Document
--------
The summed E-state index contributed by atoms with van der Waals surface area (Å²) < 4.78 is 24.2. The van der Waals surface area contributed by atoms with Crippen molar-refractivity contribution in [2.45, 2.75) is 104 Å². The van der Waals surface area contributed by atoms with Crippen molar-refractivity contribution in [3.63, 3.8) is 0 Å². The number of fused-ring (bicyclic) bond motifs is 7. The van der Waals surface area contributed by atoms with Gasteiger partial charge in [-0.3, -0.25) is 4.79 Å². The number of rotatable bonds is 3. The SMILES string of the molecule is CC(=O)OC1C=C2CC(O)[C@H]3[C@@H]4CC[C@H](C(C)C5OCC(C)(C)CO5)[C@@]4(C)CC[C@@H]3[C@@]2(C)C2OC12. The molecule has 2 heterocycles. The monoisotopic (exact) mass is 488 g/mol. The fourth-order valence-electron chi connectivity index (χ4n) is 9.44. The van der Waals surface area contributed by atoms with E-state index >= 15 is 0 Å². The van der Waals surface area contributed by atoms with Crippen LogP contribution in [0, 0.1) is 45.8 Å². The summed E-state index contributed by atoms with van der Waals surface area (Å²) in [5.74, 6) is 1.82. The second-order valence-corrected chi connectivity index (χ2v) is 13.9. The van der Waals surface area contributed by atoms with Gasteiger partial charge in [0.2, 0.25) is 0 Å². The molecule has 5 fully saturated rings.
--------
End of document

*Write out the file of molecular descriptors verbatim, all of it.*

The summed E-state index contributed by atoms with van der Waals surface area (Å²) < 4.78 is 24.2. The van der Waals surface area contributed by atoms with Crippen molar-refractivity contribution in [2.45, 2.75) is 104 Å². The van der Waals surface area contributed by atoms with Crippen molar-refractivity contribution in [3.63, 3.8) is 0 Å². The number of fused-ring (bicyclic) bond motifs is 7. The van der Waals surface area contributed by atoms with Gasteiger partial charge in [-0.3, -0.25) is 4.79 Å². The number of rotatable bonds is 3. The SMILES string of the molecule is CC(=O)OC1C=C2CC(O)[C@H]3[C@@H]4CC[C@H](C(C)C5OCC(C)(C)CO5)[C@@]4(C)CC[C@@H]3[C@@]2(C)C2OC12. The molecule has 2 heterocycles. The monoisotopic (exact) mass is 488 g/mol. The fourth-order valence-electron chi connectivity index (χ4n) is 9.44. The van der Waals surface area contributed by atoms with E-state index >= 15 is 0 Å². The van der Waals surface area contributed by atoms with Crippen LogP contribution in [0, 0.1) is 45.8 Å². The summed E-state index contributed by atoms with van der Waals surface area (Å²) in [5.74, 6) is 1.82. The second-order valence-corrected chi connectivity index (χ2v) is 13.9. The van der Waals surface area contributed by atoms with Gasteiger partial charge in [0.2, 0.25) is 0 Å². The molecule has 5 fully saturated rings.